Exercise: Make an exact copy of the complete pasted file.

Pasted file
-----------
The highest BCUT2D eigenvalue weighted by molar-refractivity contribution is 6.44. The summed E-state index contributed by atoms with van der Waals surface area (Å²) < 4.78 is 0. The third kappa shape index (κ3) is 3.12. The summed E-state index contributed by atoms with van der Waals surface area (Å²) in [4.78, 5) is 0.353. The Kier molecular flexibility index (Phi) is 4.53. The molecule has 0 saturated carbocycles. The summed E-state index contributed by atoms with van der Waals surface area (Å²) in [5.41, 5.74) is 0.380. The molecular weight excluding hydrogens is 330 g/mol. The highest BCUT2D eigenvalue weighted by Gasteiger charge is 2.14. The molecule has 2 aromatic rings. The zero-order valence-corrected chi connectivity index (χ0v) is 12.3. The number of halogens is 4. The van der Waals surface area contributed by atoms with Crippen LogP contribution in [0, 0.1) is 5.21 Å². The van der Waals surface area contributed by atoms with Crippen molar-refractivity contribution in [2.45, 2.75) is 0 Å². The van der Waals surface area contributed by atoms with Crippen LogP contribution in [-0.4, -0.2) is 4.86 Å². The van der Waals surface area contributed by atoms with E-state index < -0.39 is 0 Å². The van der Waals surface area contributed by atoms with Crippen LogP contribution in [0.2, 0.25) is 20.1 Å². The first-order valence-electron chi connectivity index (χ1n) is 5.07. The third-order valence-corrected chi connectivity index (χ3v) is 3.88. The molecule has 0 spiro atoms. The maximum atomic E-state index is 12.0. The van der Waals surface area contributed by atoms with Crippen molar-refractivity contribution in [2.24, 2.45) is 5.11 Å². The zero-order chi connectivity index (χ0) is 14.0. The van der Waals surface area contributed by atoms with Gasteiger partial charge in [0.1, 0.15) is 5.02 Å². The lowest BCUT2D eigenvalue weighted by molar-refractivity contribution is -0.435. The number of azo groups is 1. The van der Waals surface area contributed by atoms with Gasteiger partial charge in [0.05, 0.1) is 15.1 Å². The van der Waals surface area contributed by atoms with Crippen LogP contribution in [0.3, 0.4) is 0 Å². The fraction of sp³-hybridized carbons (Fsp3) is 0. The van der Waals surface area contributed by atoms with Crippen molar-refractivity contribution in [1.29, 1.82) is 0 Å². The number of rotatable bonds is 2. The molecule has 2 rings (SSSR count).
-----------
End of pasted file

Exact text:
The highest BCUT2D eigenvalue weighted by molar-refractivity contribution is 6.44. The summed E-state index contributed by atoms with van der Waals surface area (Å²) < 4.78 is 0. The third kappa shape index (κ3) is 3.12. The summed E-state index contributed by atoms with van der Waals surface area (Å²) in [4.78, 5) is 0.353. The Kier molecular flexibility index (Phi) is 4.53. The molecule has 0 saturated carbocycles. The summed E-state index contributed by atoms with van der Waals surface area (Å²) in [5.41, 5.74) is 0.380. The molecular weight excluding hydrogens is 330 g/mol. The highest BCUT2D eigenvalue weighted by Gasteiger charge is 2.14. The molecule has 2 aromatic rings. The zero-order valence-corrected chi connectivity index (χ0v) is 12.3. The number of halogens is 4. The van der Waals surface area contributed by atoms with Crippen LogP contribution in [0, 0.1) is 5.21 Å². The van der Waals surface area contributed by atoms with Crippen molar-refractivity contribution in [2.45, 2.75) is 0 Å². The van der Waals surface area contributed by atoms with Crippen LogP contribution in [-0.4, -0.2) is 4.86 Å². The van der Waals surface area contributed by atoms with E-state index < -0.39 is 0 Å². The van der Waals surface area contributed by atoms with Crippen LogP contribution in [0.2, 0.25) is 20.1 Å². The first-order valence-electron chi connectivity index (χ1n) is 5.07. The third-order valence-corrected chi connectivity index (χ3v) is 3.88. The molecule has 0 spiro atoms. The maximum atomic E-state index is 12.0. The van der Waals surface area contributed by atoms with Crippen molar-refractivity contribution in [2.24, 2.45) is 5.11 Å². The zero-order chi connectivity index (χ0) is 14.0. The van der Waals surface area contributed by atoms with Gasteiger partial charge in [0.1, 0.15) is 5.02 Å². The lowest BCUT2D eigenvalue weighted by molar-refractivity contribution is -0.435. The number of azo groups is 1. The van der Waals surface area contributed by atoms with Gasteiger partial charge in [0.05, 0.1) is 15.1 Å². The van der Waals surface area contributed by atoms with Crippen LogP contribution in [0.3, 0.4) is 0 Å². The fraction of sp³-hybridized carbons (Fsp3) is 0. The van der Waals surface area contributed by atoms with Crippen molar-refractivity contribution in [1.29, 1.82) is 0 Å². The number of rotatable bonds is 2. The molecule has 2 rings (SSSR count).